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Queen St. Bakery campaign baked with abs and honesty

In an online-only ad, Canadian pole vaulter and Olympic hopeful Alysha Newman explains how she stays fit AND eats bread
A female wearing workout gear that exposes her abs

Since the start of last year, gluten-free bread startup Queen St. Bakery has secured a big-name investor and massively expanded its distribution. Now it’s looking to build on that momentum with its first national advertising campaign.

The “Honestly Good” ad initiative stars Alysha Newman, one of the top pole vaulters in the world and a Canadian medal contender at the Tokyo Olympics.

The online-only campaign features the outgoing Olympian playfully explaining why—unlike so many competitive athletes who avoid bread—she’s able to eat the healthy Queen St. Bakery bread. The campaign is intended to reinforce Queen St. Bakery's  position as a good-for-you bread product which, unlike other gluten free options, is also low in sugar.

“We’ve been able to make a piece of bread that is has 2x the fibre of wholewheat, has no sugar and doesn’t weigh you down like regular bread. That’s something we think anyone can get around,” said Queen St. Bakery’s chief marketing officer Mark Arvai, in a release.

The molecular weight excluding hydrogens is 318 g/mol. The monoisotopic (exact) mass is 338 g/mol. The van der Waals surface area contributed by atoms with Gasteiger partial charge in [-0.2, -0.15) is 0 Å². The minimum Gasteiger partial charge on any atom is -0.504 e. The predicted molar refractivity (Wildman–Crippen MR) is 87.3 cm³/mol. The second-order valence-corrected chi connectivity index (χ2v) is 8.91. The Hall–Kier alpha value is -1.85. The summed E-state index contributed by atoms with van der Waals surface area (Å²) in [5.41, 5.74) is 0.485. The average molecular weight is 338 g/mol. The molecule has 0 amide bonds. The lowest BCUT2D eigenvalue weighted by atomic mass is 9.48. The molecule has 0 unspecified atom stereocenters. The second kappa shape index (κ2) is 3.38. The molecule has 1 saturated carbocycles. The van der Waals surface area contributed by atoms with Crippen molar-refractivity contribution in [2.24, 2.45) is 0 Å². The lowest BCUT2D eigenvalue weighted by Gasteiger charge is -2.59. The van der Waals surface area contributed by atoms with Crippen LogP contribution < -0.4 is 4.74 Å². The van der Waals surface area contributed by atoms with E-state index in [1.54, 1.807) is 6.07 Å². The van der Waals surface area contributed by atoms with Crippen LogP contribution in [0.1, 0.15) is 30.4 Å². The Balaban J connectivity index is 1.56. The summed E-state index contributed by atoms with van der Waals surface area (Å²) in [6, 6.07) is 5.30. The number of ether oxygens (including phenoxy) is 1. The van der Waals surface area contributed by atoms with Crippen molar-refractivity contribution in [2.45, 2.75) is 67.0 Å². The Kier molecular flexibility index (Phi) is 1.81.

In the ad, Newman talks honestly about herself and explains the benefits of Queen St. Bakery bread—“It’s only made from natural stuff, like water, chia and beans”—with pointed but non-specific comparisons to competitors products, all delivered with a playful smile and humorous tone.

“People have this idea that bread can’t be something you eat if you’re trying to be healthy, and that’s just b.s.,” said Arvai. “So we got the last person you’d expect to be eating bread to be our spokesperson, an athlete training for the Olympics.”

The honest talk was essential to Queen St. Bakery’s goal of differentiating itself from other brands in market. “Big brands love to tell you what their products don’t contain, that they’re free from this and contain none of that, without telling you anything about what it’s actually made of,” said Arvai. “The average piece of gluten-free bread in Canada still has more sugar than fibre, but you never see that on the front of the packet.”

Launched only in 2018, Dragons' Den star and marketing expert Arlene Dickinson became an equity partner in Queen St. Bakery last July. “Queen St. Bakery has created innovative products that consumers with gluten intolerance and personal preferences are interested in and have uniquely positioned themselves in the market,” said Dickinson at the time.

Queen St. Bakery has expanded its distribution from just 50 stores in the Greater Toronto Area to more than 1,000 stores across Canada.

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